My portable solar AA battery charger has been damaged. I decided to open it up and I find a pair of broken wires. The wires are very thin, but I believe I can fix it. This would make my battery charger useful again. The wires however are the coated aluminum wires I believe. That is they have no rubber coating and instead have this very thing layer which gives the wires a red coloring. Only the broken tips of the wires conduct. I will have to do some fancy soldering work. I suppose the solder can bridge the very edges of the tips so they all conduct together. I could use some very fine sandpaper which I do have to hopefully increase the surface area a bit. I would need to find my file which is lost somewhere, I do hope however that I can find it.
For memory savings, what I can do is for the configuration system if I have not done so already is to lazily load the JSON data. And currently I do not. I can also make PackageContents more memory efficient and cacheable by just checking the binary/source date to see if they have changed when they are requested. So the main things to do to reduce memory usage:
- Lazily initialize PackageContents and split the code between directory based and archive based. This way if only a few files are ever needed they do not all have to be in memory at the same time. Currently both source and ZIP based contents are handled in a single class where it could instead be an abstract class, this splits the slightly different variations of them.
- Cache the PackageContents for binaries and sources based on the last time of the files. Instead of using new on both of these, the cache in general would be better because binary packages would rarely change unless rebuilt.
- Remove the gigantic enumerations for instructions and instead have that
information lazily read from manifest in the classpath for instructions.
This would remove the need for using meta-hairball to generate PowerPC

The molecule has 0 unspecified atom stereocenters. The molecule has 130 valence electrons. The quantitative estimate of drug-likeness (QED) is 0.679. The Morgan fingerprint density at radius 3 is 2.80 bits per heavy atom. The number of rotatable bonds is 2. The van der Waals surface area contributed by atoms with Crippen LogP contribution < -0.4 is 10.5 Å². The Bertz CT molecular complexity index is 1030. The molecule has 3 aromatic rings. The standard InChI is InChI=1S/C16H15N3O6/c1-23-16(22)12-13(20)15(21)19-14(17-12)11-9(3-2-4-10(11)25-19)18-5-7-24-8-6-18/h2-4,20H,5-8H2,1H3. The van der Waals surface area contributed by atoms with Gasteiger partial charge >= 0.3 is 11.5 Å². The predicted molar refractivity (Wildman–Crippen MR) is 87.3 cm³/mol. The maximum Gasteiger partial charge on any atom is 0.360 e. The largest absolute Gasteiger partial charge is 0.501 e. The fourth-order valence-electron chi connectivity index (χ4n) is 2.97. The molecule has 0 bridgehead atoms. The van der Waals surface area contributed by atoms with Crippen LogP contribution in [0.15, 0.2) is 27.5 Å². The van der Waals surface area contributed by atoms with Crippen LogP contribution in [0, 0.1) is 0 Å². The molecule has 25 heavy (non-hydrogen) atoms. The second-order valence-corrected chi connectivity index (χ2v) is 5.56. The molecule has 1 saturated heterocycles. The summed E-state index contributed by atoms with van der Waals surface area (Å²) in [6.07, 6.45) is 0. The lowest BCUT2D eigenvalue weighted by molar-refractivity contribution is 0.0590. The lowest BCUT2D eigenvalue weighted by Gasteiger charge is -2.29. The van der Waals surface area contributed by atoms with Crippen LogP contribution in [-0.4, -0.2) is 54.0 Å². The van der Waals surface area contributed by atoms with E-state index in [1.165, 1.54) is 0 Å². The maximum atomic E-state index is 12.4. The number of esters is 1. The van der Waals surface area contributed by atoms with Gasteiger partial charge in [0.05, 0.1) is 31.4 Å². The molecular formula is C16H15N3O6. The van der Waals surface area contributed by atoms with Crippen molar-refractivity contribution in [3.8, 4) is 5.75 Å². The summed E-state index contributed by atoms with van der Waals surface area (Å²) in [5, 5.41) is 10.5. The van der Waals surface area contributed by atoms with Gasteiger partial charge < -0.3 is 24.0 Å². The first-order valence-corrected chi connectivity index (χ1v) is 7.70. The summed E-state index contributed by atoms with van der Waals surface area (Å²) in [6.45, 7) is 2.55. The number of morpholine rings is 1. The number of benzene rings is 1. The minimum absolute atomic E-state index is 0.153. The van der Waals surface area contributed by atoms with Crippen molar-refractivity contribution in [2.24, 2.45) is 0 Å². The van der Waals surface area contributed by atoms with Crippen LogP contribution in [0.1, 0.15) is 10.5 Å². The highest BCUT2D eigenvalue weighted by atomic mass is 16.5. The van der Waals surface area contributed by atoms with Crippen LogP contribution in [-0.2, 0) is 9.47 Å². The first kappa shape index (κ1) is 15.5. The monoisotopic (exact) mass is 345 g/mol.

instructions for example. There would also be the potential to completely
remove the need for sub-provided
ArchitectureData. The root data would just have to be a bit more powerful to handle decoding of various instruction sets and how they are to be encoded. This would reduce the boilerplate code in the sub-architecture definitions and makes instruction handling essentially just a bunch of files.
- For the machine and CPU configurations, do not load the Json data until it is needed and then cache it. If a memory constrained system is performing a build, once one has been selected there is really no need to force the other configuration settings to be in memory.
- Streamline the KBFWriter so that writing is faster and in a single step at the cost of a disorganized entry table.
The PatchCode stuff is generally good, I just need to make it so more than what there currently is created when it is needed. Parts of it are only as needed while others do much recursive work to create things. The good thing at least is that DataAccessor works with FileChannel and ByteBuffer so that handling these are agnostic. On memory constrained systems though, some large classes might require lots of space to be utilized properly. However the Java class file support is heavily cached to begin with.
POIT code generation will create very size inefficient output code however so
that will definitely push the limits of memory constrained systems. However I
will not worry about this due to the required simplicity of POIT. I could
however but I am fighting against it, to have a basic optimization system.
Right now POIT uses abstract methods which are then called to do things. I do
wonder if this is a bad thing to do. However the
StandardRISCMachine is fine
because it is more to the metal. This would have to wait until after these
things are done however, the 5 refactors I plan on listed above.
Thinking about it, I could change POIT slightly so that the way code generation
works similar to how the translator works would be to have it be like
StandardRISCMachine. The base code would be the same for the most part,
however specific handling stuff would be moved off rather than be a direct part
of the translator. The translator stuff as it is, is quite integrated into it
as it was previously an inner class and for the most part still is. This would
most likely make it easier to use and to debug.